Coming back to the tricky question I raised earlier, let us try to answer it: why is it objective? The answer is simple. The morals that we consider to be objective are so because God exists. Before I explain this further, I want to make sure that this has nothing to do with the beliefs that someone has. I am not saying "you cannot be an atheist and display moral or good behaviour" or "you have to believe in God to have moral traits such as defending the innocent or feeding the poor" or "just by being a believer you will behave well." What I am saying is that if God does not exist, then there are no objective moral truths. Sure, we can act as if moral truths are objective, and many atheists throughout history have demonstrated admirable moral fortitude without believing morality requires a Divine basis. However, what I’m arguing is that, with God out of the picture, these moral values mean nothing more than social conventions. Therefore, moral truths such as "murdering innocent people for entertainment is wrong" and "defending the innocent is good", for example, are merely social conventions without God, just like saying it is wrong to pass wind in public. This conclusion is based on the fact that God is the only rational foundation for objective morals. No other concept adequately provides such a foundation.
God provides this foundation because He is external to the universe and transcends human subjectivity. Professor Ian Markham similarly explains, "God explains the mysterious ought pressing down our lives; and God explains the universal nature of the moral claim. As God is outside the world, God the creator can be both external and make universal commands."
In Islam, God is believed to be a Being of maximal perfection. He is maximally knowledgeable, powerful and good. Perfect goodness is God’s essential nature, one of His names is Al-Barr, which means the source of all goodness. When God makes a moral command, it is a derivative of His will, and His will does not contradict His nature. Therefore, what God commands is good because He is good, and He defines what good is:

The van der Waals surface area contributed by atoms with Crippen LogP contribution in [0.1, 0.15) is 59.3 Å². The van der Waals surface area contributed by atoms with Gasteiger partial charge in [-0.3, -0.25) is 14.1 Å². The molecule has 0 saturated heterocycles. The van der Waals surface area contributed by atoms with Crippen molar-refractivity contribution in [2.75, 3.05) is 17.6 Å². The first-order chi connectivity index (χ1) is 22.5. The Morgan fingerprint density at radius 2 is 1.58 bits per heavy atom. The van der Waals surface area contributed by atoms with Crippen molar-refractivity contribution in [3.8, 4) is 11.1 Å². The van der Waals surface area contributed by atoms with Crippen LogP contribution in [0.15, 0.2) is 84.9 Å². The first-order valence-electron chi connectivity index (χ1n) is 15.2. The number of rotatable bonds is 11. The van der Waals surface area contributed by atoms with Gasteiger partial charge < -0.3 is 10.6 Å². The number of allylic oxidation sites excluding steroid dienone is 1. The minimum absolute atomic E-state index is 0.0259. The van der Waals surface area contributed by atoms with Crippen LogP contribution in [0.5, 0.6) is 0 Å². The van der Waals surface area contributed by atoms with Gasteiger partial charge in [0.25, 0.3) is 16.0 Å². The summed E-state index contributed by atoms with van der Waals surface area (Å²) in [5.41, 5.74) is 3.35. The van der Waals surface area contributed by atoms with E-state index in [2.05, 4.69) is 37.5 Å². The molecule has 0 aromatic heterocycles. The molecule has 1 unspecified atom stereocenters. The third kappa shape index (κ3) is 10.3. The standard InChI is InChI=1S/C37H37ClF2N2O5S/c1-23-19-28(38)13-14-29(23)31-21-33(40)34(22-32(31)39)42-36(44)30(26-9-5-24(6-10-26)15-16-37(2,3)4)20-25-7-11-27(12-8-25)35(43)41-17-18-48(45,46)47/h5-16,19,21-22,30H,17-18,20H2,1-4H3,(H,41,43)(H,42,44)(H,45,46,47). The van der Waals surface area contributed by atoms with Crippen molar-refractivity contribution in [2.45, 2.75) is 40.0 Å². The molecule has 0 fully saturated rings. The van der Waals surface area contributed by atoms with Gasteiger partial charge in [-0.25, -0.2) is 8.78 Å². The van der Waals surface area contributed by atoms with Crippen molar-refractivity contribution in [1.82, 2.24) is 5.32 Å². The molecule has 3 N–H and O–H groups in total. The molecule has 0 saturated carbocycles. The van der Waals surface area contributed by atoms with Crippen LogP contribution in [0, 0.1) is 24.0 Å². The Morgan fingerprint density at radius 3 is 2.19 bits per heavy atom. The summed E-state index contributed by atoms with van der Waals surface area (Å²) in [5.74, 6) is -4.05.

"Say, ‘Indeed, God does not order immorality.’" (Quran 7:28)
Interestingly, some atheists, believing that God cannot exist under any circumstance, have understood that in absence of the Divine, there are no objective morals. The influential atheist philosopher J. L. Mackie in Ethics: Inventing Right and Wrong, reflects this position: "There are no objective values… The claim that values are not objective… is meant to include not only moral goodness, which might be most naturally equated with moral value, but also other things that could be more loosely called moral values or disvalues—rightness and wrongness, duty, obligation, an action’s being rotten and contemptible, and so on." Aside from being counter-intuitive, and not representing a mainstream atheist position, Mackie seems to have understood the implications of adopting an atheist worldview. If there’s no God, there is no objective good.
 Markham, I. S. (2010) Against Atheism: Why Dawkins, Hitchens, and Harris are Fundamentally Wrong. West Sussex: Wiley-Blackwell, p. 34.
 The arguments presented in this essay, including some of the ideas, have been inspired by and adapted from Craig, W. L. Can We Be Good Without God? Available at: http://www.reasonablefaith.org/can-we-be-good-without-god [Accessed: 24thOctober 2016]; Craig, W. L. (2008) Reasonable Faith: Christian Truth and Apologetics Wheaton, Illinois: Crossway Books, pp. 172-183.
 Mackie, J. L. (1990) Ethics: Inventing Right and Wrong. London: Penguin. 1990, p. 15.